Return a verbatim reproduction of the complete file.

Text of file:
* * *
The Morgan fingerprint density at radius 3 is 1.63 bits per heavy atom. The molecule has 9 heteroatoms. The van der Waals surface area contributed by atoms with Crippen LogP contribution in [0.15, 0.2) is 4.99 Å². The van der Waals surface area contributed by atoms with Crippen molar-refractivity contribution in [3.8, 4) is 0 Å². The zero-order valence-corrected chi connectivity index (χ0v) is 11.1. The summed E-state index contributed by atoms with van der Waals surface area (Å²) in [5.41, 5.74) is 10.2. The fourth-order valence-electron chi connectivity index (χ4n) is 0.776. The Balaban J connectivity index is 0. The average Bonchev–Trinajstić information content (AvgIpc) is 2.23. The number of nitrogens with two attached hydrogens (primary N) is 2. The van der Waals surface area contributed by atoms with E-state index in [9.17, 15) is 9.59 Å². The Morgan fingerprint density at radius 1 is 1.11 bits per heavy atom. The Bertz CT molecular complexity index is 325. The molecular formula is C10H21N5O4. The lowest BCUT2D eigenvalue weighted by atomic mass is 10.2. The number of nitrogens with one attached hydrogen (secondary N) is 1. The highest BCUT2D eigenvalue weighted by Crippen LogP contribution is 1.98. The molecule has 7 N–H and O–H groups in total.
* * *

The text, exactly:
The Morgan fingerprint density at radius 3 is 1.63 bits per heavy atom. The molecule has 9 heteroatoms. The van der Waals surface area contributed by atoms with Crippen LogP contribution in [0.15, 0.2) is 4.99 Å². The van der Waals surface area contributed by atoms with Crippen molar-refractivity contribution in [3.8, 4) is 0 Å². The zero-order valence-corrected chi connectivity index (χ0v) is 11.1. The summed E-state index contributed by atoms with van der Waals surface area (Å²) in [5.41, 5.74) is 10.2. The fourth-order valence-electron chi connectivity index (χ4n) is 0.776. The Balaban J connectivity index is 0. The average Bonchev–Trinajstić information content (AvgIpc) is 2.23. The number of nitrogens with two attached hydrogens (primary N) is 2. The van der Waals surface area contributed by atoms with E-state index in [9.17, 15) is 9.59 Å². The Morgan fingerprint density at radius 1 is 1.11 bits per heavy atom. The Bertz CT molecular complexity index is 325. The molecular formula is C10H21N5O4. The lowest BCUT2D eigenvalue weighted by atomic mass is 10.2. The number of nitrogens with one attached hydrogen (secondary N) is 1. The highest BCUT2D eigenvalue weighted by Crippen LogP contribution is 1.98. The molecule has 7 N–H and O–H groups in total.